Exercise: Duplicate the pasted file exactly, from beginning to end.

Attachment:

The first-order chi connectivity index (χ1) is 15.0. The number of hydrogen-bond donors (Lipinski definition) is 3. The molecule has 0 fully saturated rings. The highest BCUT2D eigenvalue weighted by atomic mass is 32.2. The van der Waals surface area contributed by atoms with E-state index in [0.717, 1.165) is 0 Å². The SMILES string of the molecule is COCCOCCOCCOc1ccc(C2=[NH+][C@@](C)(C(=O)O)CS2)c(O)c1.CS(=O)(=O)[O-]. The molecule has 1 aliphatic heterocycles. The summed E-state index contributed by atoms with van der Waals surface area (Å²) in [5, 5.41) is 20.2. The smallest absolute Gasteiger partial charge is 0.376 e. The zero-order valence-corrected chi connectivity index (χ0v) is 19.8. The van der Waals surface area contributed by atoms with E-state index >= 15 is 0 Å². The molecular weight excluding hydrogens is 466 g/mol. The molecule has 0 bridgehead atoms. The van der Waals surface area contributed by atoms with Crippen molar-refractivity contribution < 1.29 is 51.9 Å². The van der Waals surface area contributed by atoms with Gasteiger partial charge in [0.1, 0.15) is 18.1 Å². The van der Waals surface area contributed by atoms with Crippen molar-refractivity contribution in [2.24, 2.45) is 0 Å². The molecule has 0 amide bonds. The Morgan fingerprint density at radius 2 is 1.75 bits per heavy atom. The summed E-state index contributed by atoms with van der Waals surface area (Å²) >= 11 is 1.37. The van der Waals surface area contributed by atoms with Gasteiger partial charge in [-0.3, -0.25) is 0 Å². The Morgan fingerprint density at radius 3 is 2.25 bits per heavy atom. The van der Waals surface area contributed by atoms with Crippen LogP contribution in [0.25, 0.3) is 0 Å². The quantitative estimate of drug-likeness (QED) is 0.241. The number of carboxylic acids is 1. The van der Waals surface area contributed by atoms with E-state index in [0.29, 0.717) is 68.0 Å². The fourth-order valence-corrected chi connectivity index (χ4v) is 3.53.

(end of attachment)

The first-order chi connectivity index (χ1) is 15.0. The number of hydrogen-bond donors (Lipinski definition) is 3. The molecule has 0 fully saturated rings. The highest BCUT2D eigenvalue weighted by atomic mass is 32.2. The van der Waals surface area contributed by atoms with E-state index in [0.717, 1.165) is 0 Å². The SMILES string of the molecule is COCCOCCOCCOc1ccc(C2=[NH+][C@@](C)(C(=O)O)CS2)c(O)c1.CS(=O)(=O)[O-]. The molecule has 1 aliphatic heterocycles. The summed E-state index contributed by atoms with van der Waals surface area (Å²) in [5, 5.41) is 20.2. The smallest absolute Gasteiger partial charge is 0.376 e. The zero-order valence-corrected chi connectivity index (χ0v) is 19.8. The van der Waals surface area contributed by atoms with E-state index >= 15 is 0 Å². The molecular weight excluding hydrogens is 466 g/mol. The molecule has 0 bridgehead atoms. The van der Waals surface area contributed by atoms with Crippen molar-refractivity contribution < 1.29 is 51.9 Å². The van der Waals surface area contributed by atoms with Gasteiger partial charge in [0.1, 0.15) is 18.1 Å². The van der Waals surface area contributed by atoms with Crippen molar-refractivity contribution in [2.24, 2.45) is 0 Å². The molecule has 0 amide bonds. The Morgan fingerprint density at radius 2 is 1.75 bits per heavy atom. The summed E-state index contributed by atoms with van der Waals surface area (Å²) >= 11 is 1.37. The van der Waals surface area contributed by atoms with Gasteiger partial charge in [-0.3, -0.25) is 0 Å². The Morgan fingerprint density at radius 3 is 2.25 bits per heavy atom. The van der Waals surface area contributed by atoms with Crippen LogP contribution in [0.25, 0.3) is 0 Å². The quantitative estimate of drug-likeness (QED) is 0.241. The number of carboxylic acids is 1. The van der Waals surface area contributed by atoms with E-state index in [0.29, 0.717) is 68.0 Å². The fourth-order valence-corrected chi connectivity index (χ4v) is 3.53.